there are a large number of prominent legal scholars, generally quite liberal, who recognize inherent limitations in the definitiveness of law. The contrary view is that the law is quite clear and all cases can be settled by simply being faithful to the text of the law; I think conservatives tend to be much more sympathetic to this argument.

frankcross writes:

This is not a matter of corner solutions. The law need not be crystal clear nor radically indeterminate. The law is typically relatively clear, ruling out vast numbers of acts as illegal. It is also unclear at the margin, so that some number of acts are legally ambiguous.

Niccolo writes:

Bryan,


I'm not sure what you mean when you say that law is a phony discipline. Part of me agrees with you, as I think no matter how much one tries to justify secular notions of natural rights, the final product always reduces to being just another preference.

Then again, part of me is still confused. Do you mean to say that law is merely a perspective created by human minds? Or do you mean to say that the debate about law - relying on pre-existing legal systems - can be manipulated in anyway, thus making law a moot point?

prp writes:

About 7 years ago, there was a symposium of eminent legal minds on Bush v. Gore. (It may have been in Commentary; I honestly can't recall.)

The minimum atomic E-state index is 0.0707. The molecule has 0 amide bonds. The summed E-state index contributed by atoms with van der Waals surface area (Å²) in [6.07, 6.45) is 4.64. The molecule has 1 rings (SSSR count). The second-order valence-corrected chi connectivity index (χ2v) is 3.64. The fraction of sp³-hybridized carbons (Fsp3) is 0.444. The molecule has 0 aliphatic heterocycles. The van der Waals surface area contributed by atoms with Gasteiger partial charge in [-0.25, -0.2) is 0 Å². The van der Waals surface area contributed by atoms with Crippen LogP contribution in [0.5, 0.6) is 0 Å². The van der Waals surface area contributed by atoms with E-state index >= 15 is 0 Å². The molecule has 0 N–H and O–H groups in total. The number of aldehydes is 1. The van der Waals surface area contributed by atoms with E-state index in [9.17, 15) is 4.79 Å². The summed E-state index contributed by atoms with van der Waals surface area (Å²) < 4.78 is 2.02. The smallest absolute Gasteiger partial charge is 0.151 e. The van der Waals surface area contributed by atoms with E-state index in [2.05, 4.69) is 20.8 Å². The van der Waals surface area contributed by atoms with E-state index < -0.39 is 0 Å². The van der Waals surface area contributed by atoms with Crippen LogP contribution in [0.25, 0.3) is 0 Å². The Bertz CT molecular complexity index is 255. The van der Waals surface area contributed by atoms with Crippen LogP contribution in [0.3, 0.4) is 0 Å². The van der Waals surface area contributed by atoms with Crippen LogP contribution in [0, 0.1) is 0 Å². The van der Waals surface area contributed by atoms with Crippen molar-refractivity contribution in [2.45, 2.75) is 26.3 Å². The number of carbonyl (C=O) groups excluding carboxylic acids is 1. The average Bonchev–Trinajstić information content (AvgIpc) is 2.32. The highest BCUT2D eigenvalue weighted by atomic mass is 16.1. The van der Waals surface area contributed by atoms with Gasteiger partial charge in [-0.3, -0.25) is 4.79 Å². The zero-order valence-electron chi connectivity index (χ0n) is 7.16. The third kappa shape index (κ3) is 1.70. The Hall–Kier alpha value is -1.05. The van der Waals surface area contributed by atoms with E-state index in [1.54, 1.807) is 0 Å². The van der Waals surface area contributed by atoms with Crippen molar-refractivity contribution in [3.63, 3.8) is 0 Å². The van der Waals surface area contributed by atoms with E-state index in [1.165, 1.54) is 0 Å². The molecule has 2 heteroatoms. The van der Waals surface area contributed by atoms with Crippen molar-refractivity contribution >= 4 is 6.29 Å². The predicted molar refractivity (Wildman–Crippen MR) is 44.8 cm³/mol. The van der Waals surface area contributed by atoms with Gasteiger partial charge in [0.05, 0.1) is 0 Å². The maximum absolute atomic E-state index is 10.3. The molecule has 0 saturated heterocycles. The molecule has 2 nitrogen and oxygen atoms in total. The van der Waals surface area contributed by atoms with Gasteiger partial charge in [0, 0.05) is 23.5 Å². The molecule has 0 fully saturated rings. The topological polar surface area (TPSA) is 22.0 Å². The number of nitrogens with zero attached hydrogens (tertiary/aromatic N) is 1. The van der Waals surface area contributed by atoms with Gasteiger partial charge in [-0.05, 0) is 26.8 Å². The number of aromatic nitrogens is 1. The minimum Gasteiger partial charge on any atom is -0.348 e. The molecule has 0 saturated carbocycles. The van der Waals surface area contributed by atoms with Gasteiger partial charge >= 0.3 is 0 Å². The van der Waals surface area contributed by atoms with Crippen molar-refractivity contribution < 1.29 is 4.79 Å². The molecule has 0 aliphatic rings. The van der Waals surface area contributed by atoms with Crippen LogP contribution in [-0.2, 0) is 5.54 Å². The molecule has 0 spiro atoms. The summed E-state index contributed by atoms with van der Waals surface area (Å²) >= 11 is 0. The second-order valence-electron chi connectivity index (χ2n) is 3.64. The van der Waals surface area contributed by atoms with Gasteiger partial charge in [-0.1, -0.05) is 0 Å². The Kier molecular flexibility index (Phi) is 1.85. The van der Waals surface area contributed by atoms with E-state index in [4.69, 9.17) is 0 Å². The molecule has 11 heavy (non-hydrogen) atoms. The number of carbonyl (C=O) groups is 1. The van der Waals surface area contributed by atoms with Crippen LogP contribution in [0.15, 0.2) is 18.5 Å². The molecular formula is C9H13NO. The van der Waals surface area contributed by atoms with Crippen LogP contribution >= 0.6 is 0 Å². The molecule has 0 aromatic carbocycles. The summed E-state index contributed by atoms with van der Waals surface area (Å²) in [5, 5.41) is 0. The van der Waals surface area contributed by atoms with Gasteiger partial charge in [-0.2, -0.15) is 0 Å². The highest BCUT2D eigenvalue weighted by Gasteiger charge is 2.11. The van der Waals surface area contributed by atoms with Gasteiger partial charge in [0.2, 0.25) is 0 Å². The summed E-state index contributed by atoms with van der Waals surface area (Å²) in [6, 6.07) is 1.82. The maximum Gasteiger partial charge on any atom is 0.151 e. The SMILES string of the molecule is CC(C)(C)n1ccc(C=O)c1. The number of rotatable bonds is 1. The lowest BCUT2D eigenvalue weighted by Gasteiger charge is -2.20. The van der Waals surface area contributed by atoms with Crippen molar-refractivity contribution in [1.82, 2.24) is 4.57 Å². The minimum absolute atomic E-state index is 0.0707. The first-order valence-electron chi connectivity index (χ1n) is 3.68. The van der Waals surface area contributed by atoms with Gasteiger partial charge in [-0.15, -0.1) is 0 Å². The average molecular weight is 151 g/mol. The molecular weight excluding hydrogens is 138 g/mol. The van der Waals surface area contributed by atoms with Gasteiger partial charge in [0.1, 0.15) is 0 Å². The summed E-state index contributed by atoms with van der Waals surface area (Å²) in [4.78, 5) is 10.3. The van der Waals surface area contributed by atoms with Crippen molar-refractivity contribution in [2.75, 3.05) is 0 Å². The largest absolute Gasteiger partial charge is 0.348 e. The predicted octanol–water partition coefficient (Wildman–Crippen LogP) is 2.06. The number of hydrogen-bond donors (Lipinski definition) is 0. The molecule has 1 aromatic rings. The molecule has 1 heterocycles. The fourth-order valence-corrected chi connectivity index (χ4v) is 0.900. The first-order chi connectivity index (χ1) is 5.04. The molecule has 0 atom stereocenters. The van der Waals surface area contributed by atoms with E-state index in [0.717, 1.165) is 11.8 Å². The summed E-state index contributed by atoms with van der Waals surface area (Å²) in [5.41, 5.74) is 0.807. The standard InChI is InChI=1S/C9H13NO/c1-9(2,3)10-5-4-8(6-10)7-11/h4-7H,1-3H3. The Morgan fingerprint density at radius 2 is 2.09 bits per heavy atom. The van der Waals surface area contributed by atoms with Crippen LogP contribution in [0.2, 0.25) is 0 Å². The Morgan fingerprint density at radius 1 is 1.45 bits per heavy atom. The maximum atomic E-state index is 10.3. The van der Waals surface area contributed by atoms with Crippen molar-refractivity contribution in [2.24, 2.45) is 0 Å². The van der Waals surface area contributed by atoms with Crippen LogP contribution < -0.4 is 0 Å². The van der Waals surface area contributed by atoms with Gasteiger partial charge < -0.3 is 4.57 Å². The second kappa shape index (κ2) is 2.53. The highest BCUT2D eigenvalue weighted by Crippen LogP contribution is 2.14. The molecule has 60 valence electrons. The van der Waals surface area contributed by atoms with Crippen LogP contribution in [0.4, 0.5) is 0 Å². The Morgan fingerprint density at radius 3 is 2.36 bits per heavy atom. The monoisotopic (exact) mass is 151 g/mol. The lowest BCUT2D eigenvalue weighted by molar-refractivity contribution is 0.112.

Shockingly, every single interpreter of the law came up with a (different!) rationalization for why their candidate should have won. In this group of well-known legal thinkers, not one liberal lawyer thought that Bush was the rightful winner nor did one conservative thinker reluctantly opine that Gore had won it.

What kind of discipline is that?

Mike Rappaport writes:

My view is that Bryan is half right. One needs to be careful about interpreting what lawyers mean when they speak about what the law is. If one is predicting how the courts, including the Supreme Court, will resolve a case, I think most lawyers and law professors are actually pretty accurate. And they are not too biased. The conservatives will not necessarily predict more conservative results than the liberals will.

But when law professors talk about how an issue ought to be decided -- that is, what the law really is -- then there may be wide differences, with political ideologies seeming to influence the result. But this should be no surprise.

I wrote a post at my blog about this. The above is a short excerpt. For the rest, see this link:

http://rightcoast.typepad.com/rightcoast/2008/12/over-at-econlog-economist-bryan-caplan-writes-at-risk-of-offending-my-many-friends-in-the-legal-academy-i-think--that-law.html

Mick writes:

You should probably make separation betweenb public policy law and the more technical brances.

I myself got in some legal entanglements and my (expensive) lawyer had to perform astounding feets of arcane jargonship to get me out of it. I personally would view this kind of lawyering as an analytically skilled profession apart from the nonsensical job of interpreting laws to ideology.